Specks of ancient spacedust that drifted to Earth 2.7 billion years ago are giving scientists their first glimpse into the chemical makeup of our young planet’s upper atmosphere.
The research suggests Earth’s ancient upper atmosphere contained about the same amount of oxygen as it does today, about 20 percent. That flies in the face of what scientists had assumed: Since the lower atmosphere of the early Earth was low in oxygen, researchers thought the upper atmosphere was similarly devoid of the gas.
Scientists say the findings, detailed in this week’s issue of the journal Nature, opens up a new avenue for investigating atmospheric evolution in deep time and provides fresh insight into how Earth’s atmosphere evolved into its current state.
“The evolving atmosphere changed the chemistry of a large range of geological processes, some of which are responsible for forming gigantic mineral resources," says lead study author Andrew Tomkins of Monash University in Melbourne, Australia. So this research "helps us think about biosphere-hydrosphere-geosphere interactions and how they’ve changed over time,” he explains.
The spacedust, or “micrometeorites,” used for the study were recovered from ancient limestone samples from the Pilbara region in Western Australia. The cosmic spherules melted after entering the Earth’s atmosphere at altitudes of about 50 to 60 miles.
“People have found micrometeorites in rocks before, but nobody had thought to use them to investigate atmospheric chemistry,” Tomkins says.
As the tiny objects melted and reformed high up in the ancient atmosphere, they reacted with the oxygen in their surroundings and were transformed. The researchers were able to peer into these ancient micrometeorites to see what chemical changes they had undergone during their trip through the atmosphere.
With the aid of a microscope, Tomkins and his colleagues found that the micrometeorites had once been particles of metallic iron that had turned into iron oxide minerals after being exposed to oxygen.
The scientists argue that in order for such a chemical transformation to occur, oxygen levels in the Earth’s upper atmosphere during the Archean Eon (3.9 to 2.5 billion years ago) must have been much higher than previously thought.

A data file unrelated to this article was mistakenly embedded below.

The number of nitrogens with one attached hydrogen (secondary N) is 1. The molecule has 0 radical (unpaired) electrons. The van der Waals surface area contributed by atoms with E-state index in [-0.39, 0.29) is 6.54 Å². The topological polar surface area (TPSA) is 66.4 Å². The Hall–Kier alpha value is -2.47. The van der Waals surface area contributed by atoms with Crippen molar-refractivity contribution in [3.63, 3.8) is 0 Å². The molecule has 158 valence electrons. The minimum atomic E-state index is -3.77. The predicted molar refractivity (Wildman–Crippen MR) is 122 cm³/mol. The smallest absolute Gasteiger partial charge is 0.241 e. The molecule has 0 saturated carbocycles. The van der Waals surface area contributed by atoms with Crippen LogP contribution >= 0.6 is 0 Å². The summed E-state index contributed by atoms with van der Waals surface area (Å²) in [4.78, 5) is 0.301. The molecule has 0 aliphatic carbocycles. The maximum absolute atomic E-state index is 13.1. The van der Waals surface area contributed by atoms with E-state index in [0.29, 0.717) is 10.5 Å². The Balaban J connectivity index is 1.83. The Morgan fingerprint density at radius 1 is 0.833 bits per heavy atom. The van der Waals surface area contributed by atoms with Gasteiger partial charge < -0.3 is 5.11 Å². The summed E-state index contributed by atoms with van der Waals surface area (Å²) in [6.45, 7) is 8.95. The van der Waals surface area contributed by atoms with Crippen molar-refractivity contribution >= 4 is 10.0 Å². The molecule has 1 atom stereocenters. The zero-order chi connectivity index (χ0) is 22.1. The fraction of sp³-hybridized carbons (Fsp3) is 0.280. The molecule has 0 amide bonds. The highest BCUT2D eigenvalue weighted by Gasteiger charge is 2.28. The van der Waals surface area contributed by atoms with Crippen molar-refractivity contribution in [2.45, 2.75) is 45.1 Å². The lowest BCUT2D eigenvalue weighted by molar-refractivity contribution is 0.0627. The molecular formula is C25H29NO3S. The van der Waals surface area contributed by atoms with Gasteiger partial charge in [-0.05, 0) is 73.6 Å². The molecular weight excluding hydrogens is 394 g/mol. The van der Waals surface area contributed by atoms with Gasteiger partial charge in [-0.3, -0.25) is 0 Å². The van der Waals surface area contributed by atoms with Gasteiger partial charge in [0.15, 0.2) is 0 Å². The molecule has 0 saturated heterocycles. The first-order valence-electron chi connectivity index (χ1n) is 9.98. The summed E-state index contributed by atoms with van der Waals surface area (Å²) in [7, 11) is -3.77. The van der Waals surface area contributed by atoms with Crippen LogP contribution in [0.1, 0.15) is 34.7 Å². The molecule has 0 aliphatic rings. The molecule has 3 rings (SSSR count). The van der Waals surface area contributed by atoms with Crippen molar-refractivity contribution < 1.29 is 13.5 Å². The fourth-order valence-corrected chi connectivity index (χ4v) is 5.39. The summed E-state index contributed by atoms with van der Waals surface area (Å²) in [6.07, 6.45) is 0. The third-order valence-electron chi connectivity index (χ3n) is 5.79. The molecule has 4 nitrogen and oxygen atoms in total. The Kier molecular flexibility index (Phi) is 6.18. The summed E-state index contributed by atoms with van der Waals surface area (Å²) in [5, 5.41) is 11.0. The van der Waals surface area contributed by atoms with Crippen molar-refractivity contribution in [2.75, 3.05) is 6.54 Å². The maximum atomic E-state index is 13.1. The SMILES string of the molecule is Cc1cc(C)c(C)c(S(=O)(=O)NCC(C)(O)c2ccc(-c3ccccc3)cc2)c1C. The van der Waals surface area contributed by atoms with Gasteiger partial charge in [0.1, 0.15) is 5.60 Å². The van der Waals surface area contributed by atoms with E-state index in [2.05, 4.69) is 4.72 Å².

Calculations performed by study coauthor Matthew Genge, a cosmic dust expert at Imperial College London, suggest that the oxygen concentration in the upper atmosphere would need to be approximately 20 percent — or close to modern day levels — to explain the observations.
“I think it’s really exciting that they possibly have a way of testing [upper] atmospheric composition through these micrometeorites,” says Jim Kasting, a geoscientist at Pennsylvania State University who was not involved in the study.
Tomkins and his team think their new results could support an idea proposed by Kasting and others that Earth’s atmosphere during the Archean was stacked, with the lower and upper atmospheres separated by a hazy middle layer. That layer would have been composed of the greenhouse gas methane — produced in large quantities by early methane-producing organisms, called “methanogens."
The methane would have absorbed ultraviolet light and released heat to create a warm zone that blocked the vertical mixing of different atmospheric layers.
According to this scenario, the haze layer would have inhibited vertical mixing until the “great oxidation event” 2.4 billion years ago, when photosynthesizing cyanobacteria produced oxygen in large enough quantities that it could dispel the methane.
“Oxygen and methane don't go well together, so this rise in oxygen would have eventually reacted the methane out of the system,” Tomkins says. “Removal of methane would allow more effective mixing of the upper and lower atmospheres.”
Tomkins stressed, however, that this hypothesis still needs to be tested, and he has plans to team up with Kasting to develop computer models to simulate vertical mixing in atmospheres with different compositions.
“We have taken a sample of the upper atmosphere at only a single point in time,” Tomkins says. “The next step is to extract micrometeorites from rocks covering a broad range of geological time, and to look at broad changes in the chemistry of the upper atmosphere.”
Learn more about this research and more at the Deep Carbon Observatory.